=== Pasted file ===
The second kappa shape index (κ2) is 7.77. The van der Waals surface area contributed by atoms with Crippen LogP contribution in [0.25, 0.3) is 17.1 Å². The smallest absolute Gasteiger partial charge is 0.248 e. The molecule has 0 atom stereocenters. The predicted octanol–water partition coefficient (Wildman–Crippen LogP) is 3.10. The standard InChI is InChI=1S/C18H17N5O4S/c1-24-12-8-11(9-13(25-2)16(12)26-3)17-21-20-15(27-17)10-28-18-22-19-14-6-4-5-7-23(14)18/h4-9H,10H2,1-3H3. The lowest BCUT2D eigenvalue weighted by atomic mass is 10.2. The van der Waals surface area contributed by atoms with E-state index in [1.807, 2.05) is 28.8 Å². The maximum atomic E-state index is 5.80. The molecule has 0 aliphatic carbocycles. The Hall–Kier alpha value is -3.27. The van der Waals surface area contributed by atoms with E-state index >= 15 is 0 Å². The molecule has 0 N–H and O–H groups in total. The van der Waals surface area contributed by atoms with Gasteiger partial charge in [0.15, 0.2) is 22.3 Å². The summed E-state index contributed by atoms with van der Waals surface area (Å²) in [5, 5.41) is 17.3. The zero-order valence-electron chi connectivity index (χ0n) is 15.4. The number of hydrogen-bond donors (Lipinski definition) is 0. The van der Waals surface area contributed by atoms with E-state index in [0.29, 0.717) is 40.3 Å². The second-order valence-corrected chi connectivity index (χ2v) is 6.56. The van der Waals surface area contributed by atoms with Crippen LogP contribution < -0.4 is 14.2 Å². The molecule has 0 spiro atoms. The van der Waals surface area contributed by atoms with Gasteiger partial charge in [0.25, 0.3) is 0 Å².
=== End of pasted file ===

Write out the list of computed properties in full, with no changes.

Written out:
The second kappa shape index (κ2) is 7.77. The van der Waals surface area contributed by atoms with Crippen LogP contribution in [0.25, 0.3) is 17.1 Å². The smallest absolute Gasteiger partial charge is 0.248 e. The molecule has 0 atom stereocenters. The predicted octanol–water partition coefficient (Wildman–Crippen LogP) is 3.10. The standard InChI is InChI=1S/C18H17N5O4S/c1-24-12-8-11(9-13(25-2)16(12)26-3)17-21-20-15(27-17)10-28-18-22-19-14-6-4-5-7-23(14)18/h4-9H,10H2,1-3H3. The lowest BCUT2D eigenvalue weighted by atomic mass is 10.2. The van der Waals surface area contributed by atoms with E-state index in [1.807, 2.05) is 28.8 Å². The maximum atomic E-state index is 5.80. The molecule has 0 aliphatic carbocycles. The Hall–Kier alpha value is -3.27. The van der Waals surface area contributed by atoms with E-state index >= 15 is 0 Å². The molecule has 0 N–H and O–H groups in total. The van der Waals surface area contributed by atoms with Gasteiger partial charge in [0.15, 0.2) is 22.3 Å². The summed E-state index contributed by atoms with van der Waals surface area (Å²) in [5, 5.41) is 17.3. The zero-order valence-electron chi connectivity index (χ0n) is 15.4. The number of hydrogen-bond donors (Lipinski definition) is 0. The van der Waals surface area contributed by atoms with E-state index in [0.29, 0.717) is 40.3 Å². The second-order valence-corrected chi connectivity index (χ2v) is 6.56. The van der Waals surface area contributed by atoms with Crippen LogP contribution < -0.4 is 14.2 Å². The molecule has 0 spiro atoms. The van der Waals surface area contributed by atoms with Gasteiger partial charge in [0.25, 0.3) is 0 Å².